The game is grounded too deeply in television prison. Can this be a bad thing? I mean, no one wants a hard-core prison sim now do they? Not likely, no, but the problem with television is, well, it's television and most of the time it's crap. I do realize I'm in the minority and that many folks watch, and like t.v. but that still doesn't make it an accurate portrayal of whatever topic it's covering. Police dramas, for instance, rarely show the realities of policing and how can they when they have to reach a successful conclusion in 60 minutes or less? Where's the case that takes a year to investigate and two to get to trial, and then three more while the conviction is appealed because the jury was accidentally informed that he had 214 previous convictions and may have formed the impression that he's some sort of criminal? That would be a long, boring episode.

It is obvious that the prison and inmates in Prison Architect are based on t.v. role models and I can't explain why this annoys me so much. It's likely the same reason shows like Oz and Prison Break annoy me- I know a bit more than most about the realities of prison (maximum security in particular) and trust me- those shows do not represent reality. I can't help, as I play this game, to wonder where the gun towers are, and the razor wire, and the 24-hour armed response vehicles which will shoot escaping inmates? I'm also wondering why maintenance staff are wandering about in the prisoners cells. Why aren't there aren't any tiers (with netting to prevent suicides and murders), control rooms, staff pods (with riot-proof plexi-glass) or double-bunking or, quite honestly, why no one is getting raped?

Most of this could be avoided by simply making it a medium security prison instead of a max. 'Maximum Security Prison' has a more ominous ring to it, I know, but 'Prison' in general would be better and allow, for me at least, the willing suspension of disbelief required by all works of fiction (games included). Did you know, for instance, that in Canada, Correctional Officers in any prison designated as Maximum or above are required by law to do everything in their power to stop riots and escapes including using lethal force? The law also states that failure to do so can result in jail-time (I know, ironic isn't it). This is why the constant escapes through doors that would quite be out of reach of the inmates, and upcoming features that let inmates tunnel out bother me. It's just not that feasible in the setting they have chosen and if they had simply done a bit of real-life research on actual prison instead of t.v. ones I would be less inclined to complain (ok, maybe not as I do love to complain).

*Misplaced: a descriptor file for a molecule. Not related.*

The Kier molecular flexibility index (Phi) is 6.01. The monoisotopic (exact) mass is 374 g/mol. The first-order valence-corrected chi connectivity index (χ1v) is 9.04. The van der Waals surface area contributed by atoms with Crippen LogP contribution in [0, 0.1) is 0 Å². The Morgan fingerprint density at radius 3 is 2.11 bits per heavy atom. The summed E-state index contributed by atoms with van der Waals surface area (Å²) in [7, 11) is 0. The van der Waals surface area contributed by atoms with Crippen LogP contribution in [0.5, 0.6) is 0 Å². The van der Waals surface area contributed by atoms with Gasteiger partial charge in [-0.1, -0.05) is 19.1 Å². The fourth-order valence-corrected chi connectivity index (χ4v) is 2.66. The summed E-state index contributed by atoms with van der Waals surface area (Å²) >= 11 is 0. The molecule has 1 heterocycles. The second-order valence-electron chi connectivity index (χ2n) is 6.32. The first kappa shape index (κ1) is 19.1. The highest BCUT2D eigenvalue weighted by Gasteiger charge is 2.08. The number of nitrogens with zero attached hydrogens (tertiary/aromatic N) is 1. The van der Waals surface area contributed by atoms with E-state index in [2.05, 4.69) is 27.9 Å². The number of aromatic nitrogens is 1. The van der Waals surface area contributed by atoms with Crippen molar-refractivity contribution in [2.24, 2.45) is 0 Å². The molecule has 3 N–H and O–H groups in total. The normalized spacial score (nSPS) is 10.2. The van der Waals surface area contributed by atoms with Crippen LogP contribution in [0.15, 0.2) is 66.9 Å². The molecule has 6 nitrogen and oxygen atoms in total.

The 'heirarchy of needs' is flawed. The inmates AI is based on Maslow's Heirarchy of Needs and this is problematic not because the theory may or may not be correct (it's only a game so it's not that important really) but because needs in prison do not mirror needs in life. The developer states that prison is a unique world with its own rules and he's right. The problem is he doesn't really understand it.

In the end I will, of course, take a look at the final product but the Alpha price-tag combined with some flawed development models means I'll pass on funding this one.

3 comments:

  1. Well the same can be extrapolated right? Non developer for Call of Duty has likely fired a weapon, much less been in combat. Doesn't mean it will be a bad game. However, there is enough information out there on how to make a good FPS to suffice. Prisons though, not a particularly well-known subject...

    ReplyDelete
  2. The Call of Duty series had a military advisor and likely did a lot of research about the weapons and tactics. Your right about prisons but I doubt the dev's are interested in actual research. They seem intent on making the already-developed AI pathways they made for another game fit this new idea.

    In the end it's a game so I'll just sigh, shake my head, and move on.

    ReplyDelete
  3. Do what I do. Smile and nod. And be TF2's pyro in your head...

    ReplyDelete